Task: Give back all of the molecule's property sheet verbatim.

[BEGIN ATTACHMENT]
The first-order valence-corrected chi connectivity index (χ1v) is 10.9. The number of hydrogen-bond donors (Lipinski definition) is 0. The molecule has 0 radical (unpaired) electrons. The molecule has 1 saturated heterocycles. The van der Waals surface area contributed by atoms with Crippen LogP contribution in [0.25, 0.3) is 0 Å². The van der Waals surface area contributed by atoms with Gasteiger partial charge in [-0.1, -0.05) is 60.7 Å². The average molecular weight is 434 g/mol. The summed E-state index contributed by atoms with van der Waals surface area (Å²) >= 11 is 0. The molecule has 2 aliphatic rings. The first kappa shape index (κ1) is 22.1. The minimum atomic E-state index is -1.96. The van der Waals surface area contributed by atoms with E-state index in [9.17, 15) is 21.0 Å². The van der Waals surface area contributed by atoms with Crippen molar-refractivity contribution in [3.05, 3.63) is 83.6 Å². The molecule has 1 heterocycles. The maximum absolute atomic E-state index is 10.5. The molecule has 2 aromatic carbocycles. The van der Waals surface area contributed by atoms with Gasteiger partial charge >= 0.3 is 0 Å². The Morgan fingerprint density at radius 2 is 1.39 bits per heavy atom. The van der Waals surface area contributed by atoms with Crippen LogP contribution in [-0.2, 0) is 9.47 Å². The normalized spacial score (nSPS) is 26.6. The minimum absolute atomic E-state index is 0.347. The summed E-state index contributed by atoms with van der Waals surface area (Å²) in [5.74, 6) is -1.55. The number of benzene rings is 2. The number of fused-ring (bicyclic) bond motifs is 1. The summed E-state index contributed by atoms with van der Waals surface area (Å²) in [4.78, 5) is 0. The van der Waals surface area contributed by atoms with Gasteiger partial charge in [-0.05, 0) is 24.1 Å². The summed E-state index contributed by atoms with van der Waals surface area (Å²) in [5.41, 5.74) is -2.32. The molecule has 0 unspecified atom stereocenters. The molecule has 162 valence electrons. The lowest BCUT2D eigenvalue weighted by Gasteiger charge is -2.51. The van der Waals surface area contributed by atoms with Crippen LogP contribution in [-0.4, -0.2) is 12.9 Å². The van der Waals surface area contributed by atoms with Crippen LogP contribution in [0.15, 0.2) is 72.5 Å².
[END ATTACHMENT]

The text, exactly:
The first-order valence-corrected chi connectivity index (χ1v) is 10.9. The number of hydrogen-bond donors (Lipinski definition) is 0. The molecule has 0 radical (unpaired) electrons. The molecule has 1 saturated heterocycles. The van der Waals surface area contributed by atoms with Crippen LogP contribution in [0.25, 0.3) is 0 Å². The van der Waals surface area contributed by atoms with Gasteiger partial charge in [-0.1, -0.05) is 60.7 Å². The average molecular weight is 434 g/mol. The summed E-state index contributed by atoms with van der Waals surface area (Å²) >= 11 is 0. The molecule has 2 aliphatic rings. The first kappa shape index (κ1) is 22.1. The minimum atomic E-state index is -1.96. The van der Waals surface area contributed by atoms with E-state index in [9.17, 15) is 21.0 Å². The van der Waals surface area contributed by atoms with Crippen molar-refractivity contribution in [3.05, 3.63) is 83.6 Å². The molecule has 1 heterocycles. The maximum absolute atomic E-state index is 10.5. The molecule has 2 aromatic carbocycles. The van der Waals surface area contributed by atoms with Gasteiger partial charge >= 0.3 is 0 Å². The Morgan fingerprint density at radius 2 is 1.39 bits per heavy atom. The van der Waals surface area contributed by atoms with Crippen LogP contribution in [-0.2, 0) is 9.47 Å². The normalized spacial score (nSPS) is 26.6. The minimum absolute atomic E-state index is 0.347. The summed E-state index contributed by atoms with van der Waals surface area (Å²) in [5.74, 6) is -1.55. The number of benzene rings is 2. The number of fused-ring (bicyclic) bond motifs is 1. The summed E-state index contributed by atoms with van der Waals surface area (Å²) in [4.78, 5) is 0. The van der Waals surface area contributed by atoms with Gasteiger partial charge in [-0.05, 0) is 24.1 Å². The summed E-state index contributed by atoms with van der Waals surface area (Å²) in [5.41, 5.74) is -2.32. The molecule has 0 unspecified atom stereocenters. The molecule has 162 valence electrons. The lowest BCUT2D eigenvalue weighted by Gasteiger charge is -2.51. The van der Waals surface area contributed by atoms with Crippen LogP contribution in [-0.4, -0.2) is 12.9 Å². The van der Waals surface area contributed by atoms with Crippen LogP contribution in [0.15, 0.2) is 72.5 Å².